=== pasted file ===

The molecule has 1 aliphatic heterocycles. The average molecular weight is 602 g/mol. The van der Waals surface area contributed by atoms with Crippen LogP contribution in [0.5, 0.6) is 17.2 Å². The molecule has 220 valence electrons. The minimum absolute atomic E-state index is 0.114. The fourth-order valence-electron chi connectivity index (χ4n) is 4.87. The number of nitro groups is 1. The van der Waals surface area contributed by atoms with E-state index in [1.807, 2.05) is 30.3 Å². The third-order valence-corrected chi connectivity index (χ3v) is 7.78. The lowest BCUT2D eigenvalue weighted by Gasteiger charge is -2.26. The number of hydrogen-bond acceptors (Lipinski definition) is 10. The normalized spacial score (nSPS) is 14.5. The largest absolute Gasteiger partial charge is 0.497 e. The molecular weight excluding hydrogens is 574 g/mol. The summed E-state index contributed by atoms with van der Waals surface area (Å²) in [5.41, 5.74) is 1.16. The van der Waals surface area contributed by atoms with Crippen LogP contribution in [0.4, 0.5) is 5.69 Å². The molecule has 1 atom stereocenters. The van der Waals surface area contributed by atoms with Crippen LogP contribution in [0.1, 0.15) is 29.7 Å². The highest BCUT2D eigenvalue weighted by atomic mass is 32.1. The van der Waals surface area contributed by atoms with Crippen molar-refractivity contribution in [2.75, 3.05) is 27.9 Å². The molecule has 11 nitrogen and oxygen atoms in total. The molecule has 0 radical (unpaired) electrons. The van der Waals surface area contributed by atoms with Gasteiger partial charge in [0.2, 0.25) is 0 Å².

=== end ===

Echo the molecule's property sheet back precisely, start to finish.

The molecule has 1 aliphatic heterocycles. The average molecular weight is 602 g/mol. The van der Waals surface area contributed by atoms with Crippen LogP contribution in [0.5, 0.6) is 17.2 Å². The molecule has 220 valence electrons. The minimum absolute atomic E-state index is 0.114. The fourth-order valence-electron chi connectivity index (χ4n) is 4.87. The number of nitro groups is 1. The van der Waals surface area contributed by atoms with E-state index in [1.807, 2.05) is 30.3 Å². The third-order valence-corrected chi connectivity index (χ3v) is 7.78. The lowest BCUT2D eigenvalue weighted by Gasteiger charge is -2.26. The number of hydrogen-bond acceptors (Lipinski definition) is 10. The normalized spacial score (nSPS) is 14.5. The largest absolute Gasteiger partial charge is 0.497 e. The molecular weight excluding hydrogens is 574 g/mol. The summed E-state index contributed by atoms with van der Waals surface area (Å²) in [5.41, 5.74) is 1.16. The van der Waals surface area contributed by atoms with Crippen LogP contribution in [0.4, 0.5) is 5.69 Å². The molecule has 1 atom stereocenters. The van der Waals surface area contributed by atoms with Crippen LogP contribution in [0.1, 0.15) is 29.7 Å². The highest BCUT2D eigenvalue weighted by atomic mass is 32.1. The van der Waals surface area contributed by atoms with Crippen molar-refractivity contribution in [2.75, 3.05) is 27.9 Å². The molecule has 11 nitrogen and oxygen atoms in total. The molecule has 0 radical (unpaired) electrons. The van der Waals surface area contributed by atoms with Gasteiger partial charge in [0.2, 0.25) is 0 Å².